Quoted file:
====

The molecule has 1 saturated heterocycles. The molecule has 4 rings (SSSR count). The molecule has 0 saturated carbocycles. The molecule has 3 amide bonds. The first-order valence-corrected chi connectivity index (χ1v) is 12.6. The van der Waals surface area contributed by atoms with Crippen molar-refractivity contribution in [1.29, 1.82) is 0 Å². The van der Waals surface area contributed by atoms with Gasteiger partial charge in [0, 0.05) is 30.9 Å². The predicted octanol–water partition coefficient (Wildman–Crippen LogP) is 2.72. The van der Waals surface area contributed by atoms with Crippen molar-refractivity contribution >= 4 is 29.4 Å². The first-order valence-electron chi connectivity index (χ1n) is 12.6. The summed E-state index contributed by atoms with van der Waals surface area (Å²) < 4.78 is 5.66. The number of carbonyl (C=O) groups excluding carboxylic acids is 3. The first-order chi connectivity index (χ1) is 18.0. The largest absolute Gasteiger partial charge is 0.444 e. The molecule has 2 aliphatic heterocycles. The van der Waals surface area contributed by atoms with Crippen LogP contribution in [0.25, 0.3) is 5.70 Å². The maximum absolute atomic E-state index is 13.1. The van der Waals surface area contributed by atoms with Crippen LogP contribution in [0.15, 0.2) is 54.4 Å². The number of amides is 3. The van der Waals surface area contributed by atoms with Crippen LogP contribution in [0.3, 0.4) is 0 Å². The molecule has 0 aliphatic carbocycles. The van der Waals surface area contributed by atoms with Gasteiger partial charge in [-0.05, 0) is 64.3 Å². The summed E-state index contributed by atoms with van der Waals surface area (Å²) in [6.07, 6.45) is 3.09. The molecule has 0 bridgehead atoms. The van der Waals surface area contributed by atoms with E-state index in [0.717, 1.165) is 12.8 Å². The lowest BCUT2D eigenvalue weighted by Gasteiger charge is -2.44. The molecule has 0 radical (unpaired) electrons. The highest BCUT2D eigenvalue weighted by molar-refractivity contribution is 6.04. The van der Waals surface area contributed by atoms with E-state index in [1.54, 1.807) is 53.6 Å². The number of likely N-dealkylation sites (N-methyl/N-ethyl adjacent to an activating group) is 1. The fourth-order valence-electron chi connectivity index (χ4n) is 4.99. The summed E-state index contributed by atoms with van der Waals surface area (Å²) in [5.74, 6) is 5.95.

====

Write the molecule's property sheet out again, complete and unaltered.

The molecule has 1 saturated heterocycles. The molecule has 4 rings (SSSR count). The molecule has 0 saturated carbocycles. The molecule has 3 amide bonds. The first-order valence-corrected chi connectivity index (χ1v) is 12.6. The van der Waals surface area contributed by atoms with Crippen molar-refractivity contribution in [1.29, 1.82) is 0 Å². The van der Waals surface area contributed by atoms with Gasteiger partial charge in [0, 0.05) is 30.9 Å². The predicted octanol–water partition coefficient (Wildman–Crippen LogP) is 2.72. The van der Waals surface area contributed by atoms with Crippen molar-refractivity contribution >= 4 is 29.4 Å². The first-order valence-electron chi connectivity index (χ1n) is 12.6. The summed E-state index contributed by atoms with van der Waals surface area (Å²) < 4.78 is 5.66. The number of carbonyl (C=O) groups excluding carboxylic acids is 3. The first-order chi connectivity index (χ1) is 18.0. The largest absolute Gasteiger partial charge is 0.444 e. The molecule has 2 aliphatic heterocycles. The van der Waals surface area contributed by atoms with Crippen LogP contribution in [0.25, 0.3) is 5.70 Å². The maximum absolute atomic E-state index is 13.1. The van der Waals surface area contributed by atoms with Crippen LogP contribution in [0.15, 0.2) is 54.4 Å². The number of amides is 3. The van der Waals surface area contributed by atoms with Crippen LogP contribution in [0.3, 0.4) is 0 Å². The molecule has 0 aliphatic carbocycles. The van der Waals surface area contributed by atoms with Gasteiger partial charge in [-0.05, 0) is 64.3 Å². The summed E-state index contributed by atoms with van der Waals surface area (Å²) in [6.07, 6.45) is 3.09. The molecule has 0 bridgehead atoms. The van der Waals surface area contributed by atoms with E-state index in [0.717, 1.165) is 12.8 Å². The lowest BCUT2D eigenvalue weighted by Gasteiger charge is -2.44. The molecule has 0 radical (unpaired) electrons. The highest BCUT2D eigenvalue weighted by molar-refractivity contribution is 6.04. The van der Waals surface area contributed by atoms with E-state index in [1.54, 1.807) is 53.6 Å². The number of likely N-dealkylation sites (N-methyl/N-ethyl adjacent to an activating group) is 1. The fourth-order valence-electron chi connectivity index (χ4n) is 4.99. The summed E-state index contributed by atoms with van der Waals surface area (Å²) in [5.74, 6) is 5.95.